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Publication numberUS5570603 A
Publication typeGrant
Application numberUS 08/385,768
Publication dateNov 5, 1996
Filing dateFeb 8, 1995
Priority dateAug 31, 1993
Fee statusPaid
Also published asUS5450738, WO1995006530A1
Publication number08385768, 385768, US 5570603 A, US 5570603A, US-A-5570603, US5570603 A, US5570603A
InventorsCharles N. Chatterley, Michael W. Horgan, Sandra M. Lippka
Original AssigneeGrinnell Corporation
Export CitationBiBTeX, EndNote, RefMan
External Links: USPTO, USPTO Assignment, Espacenet
Method and apparatus for cold rolling piping element connections having multiple outward steps
US 5570603 A
Abstract
An apparatus for cold rolling a piping element connection with multiple outward steps has first and second rollers, a driver for the second roller, and a positioning roller. The first roller rotates about a first axis, with first and second upper surfaces of rotation centered thereabout, the first surface mean diameter being less than that of the second surface. The first roller has an upper leading edge between the first and second upper surfaces. The second roller is mounted for rotation about a second axis parallel to the first axis, with first and second lower surfaces of rotation centered thereabout, the first surface mean diameter being less than that of the second surface, and the second roller having a lower trailing edge between the first and second lower surfaces. The first and second rollers are mounted for movement together and apart in a plane of the first and second axes for engagement and cold rolling of multiple outward steps in the piping element connection placed therebetween which are essentially parallel to the centerline of the piping element connection that is positioned therebetween.
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Claims(2)
What is claimed is:
1. An apparatus for cold roll forming multiple, generally coaxial steps in a circumferential wall of a piping element having a base circumference and a base wall thickness, said apparatus comprising
an outside roller die mounted for rotation about a first axis, and an inside roller die mounted for rotation about a second axis, parallel to said first axis,
at least one of said outside roller die and said inside roller die mounted for pivoting movement about a pivot point on its respective axis,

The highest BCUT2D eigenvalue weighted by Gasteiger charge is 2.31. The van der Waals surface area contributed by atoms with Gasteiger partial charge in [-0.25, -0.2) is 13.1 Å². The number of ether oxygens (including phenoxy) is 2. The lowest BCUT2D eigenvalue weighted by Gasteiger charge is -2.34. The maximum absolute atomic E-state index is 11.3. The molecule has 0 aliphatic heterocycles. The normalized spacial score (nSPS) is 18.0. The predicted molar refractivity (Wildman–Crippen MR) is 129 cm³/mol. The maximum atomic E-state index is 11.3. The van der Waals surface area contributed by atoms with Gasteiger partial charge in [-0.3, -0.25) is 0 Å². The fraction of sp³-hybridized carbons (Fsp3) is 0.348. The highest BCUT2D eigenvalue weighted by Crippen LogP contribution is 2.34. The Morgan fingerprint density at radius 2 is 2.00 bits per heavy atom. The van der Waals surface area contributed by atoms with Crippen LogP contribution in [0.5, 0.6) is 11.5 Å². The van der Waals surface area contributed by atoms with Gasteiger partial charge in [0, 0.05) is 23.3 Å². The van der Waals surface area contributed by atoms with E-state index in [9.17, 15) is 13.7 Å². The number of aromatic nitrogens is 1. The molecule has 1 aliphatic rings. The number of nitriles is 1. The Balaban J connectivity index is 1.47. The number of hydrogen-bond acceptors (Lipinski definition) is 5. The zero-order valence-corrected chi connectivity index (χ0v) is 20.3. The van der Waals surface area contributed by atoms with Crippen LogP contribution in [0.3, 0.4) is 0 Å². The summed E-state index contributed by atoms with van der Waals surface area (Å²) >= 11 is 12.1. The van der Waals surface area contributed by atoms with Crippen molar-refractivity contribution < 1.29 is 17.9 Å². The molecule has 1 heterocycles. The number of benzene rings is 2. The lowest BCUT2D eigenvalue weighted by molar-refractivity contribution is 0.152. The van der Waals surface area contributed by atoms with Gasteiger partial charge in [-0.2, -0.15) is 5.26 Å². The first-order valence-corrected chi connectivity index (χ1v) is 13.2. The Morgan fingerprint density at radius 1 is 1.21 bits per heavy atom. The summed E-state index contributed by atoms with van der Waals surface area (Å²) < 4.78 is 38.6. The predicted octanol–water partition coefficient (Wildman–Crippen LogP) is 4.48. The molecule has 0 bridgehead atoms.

said outside roller die defining a first outside roller surface of rotation extending axially and centered about said first axis, a second outside roller surface of rotation extending axially and centered about said first axis, and a third outside roller surface of rotation extending axially and centered about said first axis, said first outside roller surface having a mean diameter, said second outside roller surface having a mean diameter, and said third outside roller surface having a mean diameter, the mean diameter of said third outside roller surface being less than the mean diameter of said second outside roller surface and greater than the mean diameter of said first outside roller surface,
said inside roller die defining a first inside roller surface of rotation corresponding and opposed to said first outside roller surface, and extending axially and centered about said second axis, a second inside roller surface of rotation corresponding and opposed to said second outside roller surface and extending axially and centered about said second axis, and a third inside roller surface of rotation corresponding and opposed to said third outside roller surface and extending axially and centered about said second axis, said first inside roller surface having a mean diameter, said second inside roller surface having a mean diameter, and said third inside roller surface having a mean diameter, the mean diameter of said third inside roller surface being greater than the mean diameter of said second inside roller surface and less than the mean diameter of said first inside roller surface,
said first, second and third outside roller surfaces positioned for engagement with an outside surface of the wall of the piping element, and said first, second and third inside roller surfaces positioned for engagement with an inside surface of the wall of the piping element,
said first, second and third outside roller surfaces and together with said first, second and third inside roller surfaces defining a nip, said first axis, said second axis and said nip disposed in a common plane, and
means for driving at least said outside roller die or said inside roller die to rotate about its respective axis, and
means for urging together said outside roller die and said inside roller die, each being mounted for relative movement together and apart, in said plane of said first axis, said second axis and said nip, in a manner to engage the wall of a piping element disposed in said nip therebetween and applying sufficient compressive force for forming by cold rolling of multiple steps by reducing the thickness of the wall of the piping element connection disposed therebetween in said nip,